Journey to full-scale, community-supported teaching kitchens in FoodPrints partner schools
When FoodPrints started at Watkins elementary in 2009, we had a beautiful vegetable garden to plant in and harvest from. But we were teaching out of an old science lab that had a few cabinets and a tiny sink. It took a VERY long time to wash produce from the garden and to wash dishes, which limited our cooking and eating in FoodPrints classes.
There was so much enthusiasm from the students and families to cook more that we began to plan for a better facility. We put together a team of volunteer parents and representatives from the school administration to work on a plan to create a teaching kitchen in the school.
Our plan was to convert an empty classroom with four distinct areas:
- A kitchen (with a double oven, range, hand washing sinks, dishwasher, demonstration mirror and child height counters around the island)
- A meeting area for lessons (with a carpet and library of garden and cooking-related books)
- An indoor gardening area (with grow lights)
- Work areas (work tables for students to chop and mix ingredients and work on academic projects)
(These four main areas continue to be the key elements of all new FoodPrints teaching kitchens as they are designed and built.)
We secured a local contractor (Keil Construction), who agreed to work on the project at a reduced rate, and worked with the Department of General Services to secure the permits. Then we launched a Kickstarter campaign to raise the $60,000 needed to fund construction.
But our plan didn’t become reality until Jose Andres and Think Food Group came to the rescue at the last minute. Chef Jose made a generous donation himself and made a call on Twitter for his followers to support the campaign.
A beautiful new kitchen was completed in the fall of 2011, and students benefited by being able to cook and eat more nutritious foods, have room to start seedlings indoors in the winter and observe them grow, and have more room for teamwork, small-group activities, and academic learning.
By 2015, the teaching kitchen had become such an important part of the school that it was included in the “educational specs” (in other words, the requirements) for what was to be included in the architectural drawings for the Watkins modernization. During the 2016-17 school year Watkins was renovated and students moved out of the building while the work was done. The architects and parent/administration/community School Improvement Team designed a fantastic new teaching kitchen closer to the garden, with windows overlooking a new patio and outdoor work area where we grow herbs for cooking.
Over the past few years, with the growth of the FoodPrints program, and Watkins’ example, it is becoming increasingly common for schools to request teaching kitchens as part of school modernizations. We’re proud that FoodPrints has set the example and paved the way for more of these kitchens to be built in schools across the city.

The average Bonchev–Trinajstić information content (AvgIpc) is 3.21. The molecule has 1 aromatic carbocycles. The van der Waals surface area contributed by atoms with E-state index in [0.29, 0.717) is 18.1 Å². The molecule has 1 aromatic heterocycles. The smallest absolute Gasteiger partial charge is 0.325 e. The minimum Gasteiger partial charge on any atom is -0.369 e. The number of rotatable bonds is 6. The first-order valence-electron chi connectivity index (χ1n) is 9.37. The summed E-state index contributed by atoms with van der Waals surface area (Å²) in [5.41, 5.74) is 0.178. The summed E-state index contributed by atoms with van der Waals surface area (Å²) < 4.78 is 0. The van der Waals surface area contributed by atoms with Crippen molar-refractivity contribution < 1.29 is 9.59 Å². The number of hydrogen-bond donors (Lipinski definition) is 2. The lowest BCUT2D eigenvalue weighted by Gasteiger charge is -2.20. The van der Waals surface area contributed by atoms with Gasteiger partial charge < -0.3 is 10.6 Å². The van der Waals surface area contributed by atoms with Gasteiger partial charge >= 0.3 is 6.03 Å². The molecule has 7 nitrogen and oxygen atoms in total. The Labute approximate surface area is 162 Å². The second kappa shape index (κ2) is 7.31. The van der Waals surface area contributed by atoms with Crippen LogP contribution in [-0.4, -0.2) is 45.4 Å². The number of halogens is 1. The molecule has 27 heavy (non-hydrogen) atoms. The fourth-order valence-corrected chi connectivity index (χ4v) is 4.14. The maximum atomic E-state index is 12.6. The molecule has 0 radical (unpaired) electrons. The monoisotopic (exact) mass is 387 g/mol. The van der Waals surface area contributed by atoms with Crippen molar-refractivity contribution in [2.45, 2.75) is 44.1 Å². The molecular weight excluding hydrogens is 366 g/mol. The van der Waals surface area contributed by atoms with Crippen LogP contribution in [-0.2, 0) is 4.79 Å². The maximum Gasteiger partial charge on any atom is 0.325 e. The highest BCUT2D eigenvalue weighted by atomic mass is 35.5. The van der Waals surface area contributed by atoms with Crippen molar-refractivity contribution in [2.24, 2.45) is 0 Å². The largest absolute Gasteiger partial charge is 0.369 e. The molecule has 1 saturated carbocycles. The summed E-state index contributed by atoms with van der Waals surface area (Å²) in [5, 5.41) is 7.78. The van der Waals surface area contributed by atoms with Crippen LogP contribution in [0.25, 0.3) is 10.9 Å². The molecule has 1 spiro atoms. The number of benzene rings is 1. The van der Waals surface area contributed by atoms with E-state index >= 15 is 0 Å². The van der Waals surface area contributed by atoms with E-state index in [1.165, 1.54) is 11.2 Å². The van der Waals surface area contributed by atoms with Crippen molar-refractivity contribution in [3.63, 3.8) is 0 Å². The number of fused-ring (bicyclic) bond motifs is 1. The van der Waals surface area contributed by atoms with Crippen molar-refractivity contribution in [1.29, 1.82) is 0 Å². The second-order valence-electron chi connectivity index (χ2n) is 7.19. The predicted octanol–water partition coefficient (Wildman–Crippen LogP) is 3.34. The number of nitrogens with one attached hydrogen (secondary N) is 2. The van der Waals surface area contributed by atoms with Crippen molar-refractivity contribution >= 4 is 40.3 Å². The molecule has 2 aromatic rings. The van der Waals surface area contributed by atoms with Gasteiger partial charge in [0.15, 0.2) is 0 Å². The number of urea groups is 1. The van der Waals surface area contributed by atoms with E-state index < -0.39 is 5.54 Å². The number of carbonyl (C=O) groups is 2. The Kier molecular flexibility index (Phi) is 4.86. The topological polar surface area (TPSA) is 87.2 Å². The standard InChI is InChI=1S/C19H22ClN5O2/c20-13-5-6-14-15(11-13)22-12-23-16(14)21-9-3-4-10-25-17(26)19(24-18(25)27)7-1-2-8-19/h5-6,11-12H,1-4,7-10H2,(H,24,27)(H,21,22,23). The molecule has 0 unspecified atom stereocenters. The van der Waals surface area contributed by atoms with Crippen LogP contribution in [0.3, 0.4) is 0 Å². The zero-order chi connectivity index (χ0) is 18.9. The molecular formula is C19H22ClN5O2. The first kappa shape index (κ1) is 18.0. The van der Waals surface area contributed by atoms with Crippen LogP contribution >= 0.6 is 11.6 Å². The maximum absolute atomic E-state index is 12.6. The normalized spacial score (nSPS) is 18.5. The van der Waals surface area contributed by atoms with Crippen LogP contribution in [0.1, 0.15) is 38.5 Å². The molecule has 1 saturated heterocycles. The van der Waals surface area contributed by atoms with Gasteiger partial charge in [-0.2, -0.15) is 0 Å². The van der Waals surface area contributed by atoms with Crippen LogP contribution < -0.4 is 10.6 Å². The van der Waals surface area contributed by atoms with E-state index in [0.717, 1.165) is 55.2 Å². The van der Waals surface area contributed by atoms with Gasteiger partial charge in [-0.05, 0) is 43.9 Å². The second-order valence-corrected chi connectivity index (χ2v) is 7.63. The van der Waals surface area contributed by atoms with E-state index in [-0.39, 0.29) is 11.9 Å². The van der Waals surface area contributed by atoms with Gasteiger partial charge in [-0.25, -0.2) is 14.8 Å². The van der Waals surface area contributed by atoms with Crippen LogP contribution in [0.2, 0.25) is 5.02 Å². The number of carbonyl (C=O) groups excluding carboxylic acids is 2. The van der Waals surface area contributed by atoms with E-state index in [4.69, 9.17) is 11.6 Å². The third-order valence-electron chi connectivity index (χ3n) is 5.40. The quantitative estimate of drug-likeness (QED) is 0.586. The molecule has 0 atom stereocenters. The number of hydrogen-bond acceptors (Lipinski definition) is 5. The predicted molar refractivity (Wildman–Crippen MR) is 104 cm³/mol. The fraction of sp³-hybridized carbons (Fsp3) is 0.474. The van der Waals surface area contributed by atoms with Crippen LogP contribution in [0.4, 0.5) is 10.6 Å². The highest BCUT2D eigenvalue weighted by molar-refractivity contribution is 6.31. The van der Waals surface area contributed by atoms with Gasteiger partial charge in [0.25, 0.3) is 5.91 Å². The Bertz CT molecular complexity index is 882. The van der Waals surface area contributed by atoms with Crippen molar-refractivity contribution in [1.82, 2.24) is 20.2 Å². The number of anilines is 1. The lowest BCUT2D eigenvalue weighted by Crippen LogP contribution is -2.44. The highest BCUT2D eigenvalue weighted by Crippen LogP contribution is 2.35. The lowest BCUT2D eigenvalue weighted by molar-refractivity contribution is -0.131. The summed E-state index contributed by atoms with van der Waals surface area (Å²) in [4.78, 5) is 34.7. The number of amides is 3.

In 2016, a teaching kitchen — also supported by Jose Andres — was built into the School Without Walls – Francis Stevens cafeteria renovations such that the classroom is a part of the cafeteria. With this new teaching kitchen, Francis Stevens students have more space and cooking-friendly work areas to learn and cook in FoodPrints classes. And, FoodPrints experiences are more naturally tied to the school cafeteria, where FoodPrints recipes are prepared from scratch as part of the school meals program.
School Within School@Goding also has a teaching kitchen that was part of the school building before SWS moved in. FoodPrints provided funding for minor modifications to make it more useful for programming, including the addition of an island, a demonstration mirror, range, and student-friendly tables and seating.
The Marie Reed community advocated for a teaching kitchen as part of that school’s modernization. After its two-year modernization, Marie Reed re-opened in the fall of 2017 with a new teaching kitchen where FoodPrints provides weekly programming.
Plans are complete for a teaching kitchen to be built as part of the modernization of Kimball Elementary, one of our current partner schools in Ward 7. Kimball will re-open in fall 2020, when we look forward to continuing FoodPrints programming at Kimball in their a new teaching kitchen.
These kitchens make a tremendous impact in FoodPrints classes, making it easier for students to prepare ingredients, learn cooking techniques, and participate in academic activities. All the new FoodPrints teaching kitchens have been a collaboration between the school communities, FoodPrints staff, DCPS, DGS, the architects, and generous funders and supporters like Jose Andres and Think Food Group. We are grateful to the community of supporters who make these teaching kitchens possible!